of Members The Fatigue Containing Cracks Strength

AS(1L 1 NANSAC -1 1 ONS Series B, Vol. 86, No. 2 May 1961
Senior Engineer, Westinghouse
Bettis Atomic Power laboratory,
Pittsburgh , Pa. Assoc. Mem. ASME
C. M.
Aerospace Engineer,
National Aeronautics and
Space Administration,
Cleveland, Ohio
The Fatigue Strength of Members
Containing Cracks
77,e significant loss of fatigue life oa'irr' to the presence of a crack, crack-like defect, or
sharp notch is predicted /Herein from theoretical considerations. Fatigue notch factors
are given asfunctions of thecrack depth, section width, and type of loading. These values
are applicable where defects of a particular depth arc know, to exist or where defects of a
limited depth could exist without being detected. Although these values apply specifically
to 100,(XX0 psi tensile, strength steels, they are r:auscrtalircly /high for lower strength
.clads. aluminum. and other materials which are less sensitive to notches. The results of
this paper indicate that et-arks in finite-width members may produce a greater loss of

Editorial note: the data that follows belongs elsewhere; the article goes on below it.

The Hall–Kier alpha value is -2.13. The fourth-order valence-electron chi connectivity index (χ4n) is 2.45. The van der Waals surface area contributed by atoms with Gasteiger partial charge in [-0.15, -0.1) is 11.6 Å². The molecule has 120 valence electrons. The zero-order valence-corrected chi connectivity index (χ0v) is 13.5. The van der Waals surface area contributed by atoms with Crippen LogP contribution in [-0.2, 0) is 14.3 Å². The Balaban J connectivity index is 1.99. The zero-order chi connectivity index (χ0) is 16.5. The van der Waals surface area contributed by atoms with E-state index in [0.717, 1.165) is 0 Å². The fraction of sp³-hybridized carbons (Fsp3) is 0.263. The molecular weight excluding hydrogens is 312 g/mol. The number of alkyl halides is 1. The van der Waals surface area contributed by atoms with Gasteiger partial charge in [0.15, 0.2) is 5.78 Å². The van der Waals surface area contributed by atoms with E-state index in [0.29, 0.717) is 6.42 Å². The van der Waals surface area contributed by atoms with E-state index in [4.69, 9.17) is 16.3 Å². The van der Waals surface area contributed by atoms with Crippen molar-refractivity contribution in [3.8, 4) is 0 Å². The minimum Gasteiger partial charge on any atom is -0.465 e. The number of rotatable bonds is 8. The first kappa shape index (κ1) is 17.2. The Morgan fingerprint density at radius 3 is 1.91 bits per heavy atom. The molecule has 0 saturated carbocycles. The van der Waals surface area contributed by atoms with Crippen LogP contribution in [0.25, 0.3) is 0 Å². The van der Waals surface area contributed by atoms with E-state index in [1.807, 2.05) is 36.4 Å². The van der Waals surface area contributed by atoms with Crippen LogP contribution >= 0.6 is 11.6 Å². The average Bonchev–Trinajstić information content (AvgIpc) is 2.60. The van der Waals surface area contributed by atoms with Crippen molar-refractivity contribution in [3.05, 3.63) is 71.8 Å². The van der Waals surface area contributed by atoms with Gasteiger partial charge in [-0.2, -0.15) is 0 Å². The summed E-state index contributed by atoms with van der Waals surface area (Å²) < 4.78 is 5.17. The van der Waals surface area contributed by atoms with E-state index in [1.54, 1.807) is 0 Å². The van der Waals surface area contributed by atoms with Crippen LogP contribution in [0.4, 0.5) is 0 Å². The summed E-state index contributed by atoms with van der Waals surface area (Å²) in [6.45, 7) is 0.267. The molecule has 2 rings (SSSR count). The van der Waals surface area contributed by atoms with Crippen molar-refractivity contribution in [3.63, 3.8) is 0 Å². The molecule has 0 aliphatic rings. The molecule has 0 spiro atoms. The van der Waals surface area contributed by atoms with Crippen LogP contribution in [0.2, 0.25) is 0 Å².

fatigue life than previous theoretical work for members of infinite width had indicated.
its PAR HACK as I9ai, Netter 111 $ pointed out. that. the
theoretical stress concentration at. the surface of a "pointed"
notch obtained front the classical theory of elasticity is not represent:ative of the peak stress in a real material.' Attempting to
account for the effect of the " texture " of the material, he introduced the " material constant, " p', having the dimension of it
length, and equal to half the width of an "elementary particle. "
Term p' was designated by Neuber as the "elastic notch sensitivity," and was used as the minimum limiting value of the radius
of curvature of the notch. Therefore in the transition to the
pointed notch, the stress-concentration factor became a function
of the material property p'.'
It is well known that peak local stress-concentration factors
usually exaggerate the weakening effect of a stress concentration